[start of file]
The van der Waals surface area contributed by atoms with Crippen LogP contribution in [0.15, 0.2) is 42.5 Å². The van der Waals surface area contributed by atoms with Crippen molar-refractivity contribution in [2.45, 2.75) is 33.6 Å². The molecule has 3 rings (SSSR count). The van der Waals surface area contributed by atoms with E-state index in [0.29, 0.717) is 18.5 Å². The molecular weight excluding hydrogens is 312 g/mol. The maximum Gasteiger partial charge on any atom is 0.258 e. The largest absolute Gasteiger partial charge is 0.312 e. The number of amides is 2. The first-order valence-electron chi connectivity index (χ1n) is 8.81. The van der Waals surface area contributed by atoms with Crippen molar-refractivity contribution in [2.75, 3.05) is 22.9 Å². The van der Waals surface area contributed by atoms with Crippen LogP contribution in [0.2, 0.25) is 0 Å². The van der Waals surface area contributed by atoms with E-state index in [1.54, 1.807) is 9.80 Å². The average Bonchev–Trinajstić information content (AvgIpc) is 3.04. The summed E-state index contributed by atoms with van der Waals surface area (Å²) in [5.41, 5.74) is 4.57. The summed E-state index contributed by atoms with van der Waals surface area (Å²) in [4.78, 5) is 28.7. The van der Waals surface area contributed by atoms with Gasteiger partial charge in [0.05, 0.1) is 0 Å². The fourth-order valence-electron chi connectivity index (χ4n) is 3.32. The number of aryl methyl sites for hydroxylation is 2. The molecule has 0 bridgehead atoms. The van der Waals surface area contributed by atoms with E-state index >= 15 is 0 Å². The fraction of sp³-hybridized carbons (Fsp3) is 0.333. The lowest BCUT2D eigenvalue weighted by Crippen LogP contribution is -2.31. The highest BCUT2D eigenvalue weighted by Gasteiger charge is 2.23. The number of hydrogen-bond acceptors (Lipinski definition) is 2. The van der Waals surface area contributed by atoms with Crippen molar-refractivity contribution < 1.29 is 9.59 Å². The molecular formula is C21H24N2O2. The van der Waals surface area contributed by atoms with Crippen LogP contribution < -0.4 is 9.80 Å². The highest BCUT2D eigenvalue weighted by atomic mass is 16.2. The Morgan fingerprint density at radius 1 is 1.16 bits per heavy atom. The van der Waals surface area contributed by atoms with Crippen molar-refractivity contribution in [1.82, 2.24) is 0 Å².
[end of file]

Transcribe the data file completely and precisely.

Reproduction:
The van der Waals surface area contributed by atoms with Crippen LogP contribution in [0.15, 0.2) is 42.5 Å². The van der Waals surface area contributed by atoms with Crippen molar-refractivity contribution in [2.45, 2.75) is 33.6 Å². The molecule has 3 rings (SSSR count). The van der Waals surface area contributed by atoms with E-state index in [0.29, 0.717) is 18.5 Å². The molecular weight excluding hydrogens is 312 g/mol. The maximum Gasteiger partial charge on any atom is 0.258 e. The largest absolute Gasteiger partial charge is 0.312 e. The number of amides is 2. The first-order valence-electron chi connectivity index (χ1n) is 8.81. The van der Waals surface area contributed by atoms with Crippen molar-refractivity contribution in [2.75, 3.05) is 22.9 Å². The van der Waals surface area contributed by atoms with Crippen LogP contribution in [0.2, 0.25) is 0 Å². The van der Waals surface area contributed by atoms with E-state index in [1.54, 1.807) is 9.80 Å². The average Bonchev–Trinajstić information content (AvgIpc) is 3.04. The summed E-state index contributed by atoms with van der Waals surface area (Å²) in [5.41, 5.74) is 4.57. The summed E-state index contributed by atoms with van der Waals surface area (Å²) in [4.78, 5) is 28.7. The van der Waals surface area contributed by atoms with Gasteiger partial charge in [0.05, 0.1) is 0 Å². The fourth-order valence-electron chi connectivity index (χ4n) is 3.32. The number of aryl methyl sites for hydroxylation is 2. The molecule has 0 bridgehead atoms. The van der Waals surface area contributed by atoms with E-state index >= 15 is 0 Å². The fraction of sp³-hybridized carbons (Fsp3) is 0.333. The lowest BCUT2D eigenvalue weighted by Crippen LogP contribution is -2.31. The highest BCUT2D eigenvalue weighted by Gasteiger charge is 2.23. The number of hydrogen-bond acceptors (Lipinski definition) is 2. The van der Waals surface area contributed by atoms with Crippen molar-refractivity contribution < 1.29 is 9.59 Å². The molecular formula is C21H24N2O2. The van der Waals surface area contributed by atoms with Crippen LogP contribution < -0.4 is 9.80 Å². The highest BCUT2D eigenvalue weighted by atomic mass is 16.2. The Morgan fingerprint density at radius 1 is 1.16 bits per heavy atom. The van der Waals surface area contributed by atoms with Crippen molar-refractivity contribution in [1.82, 2.24) is 0 Å².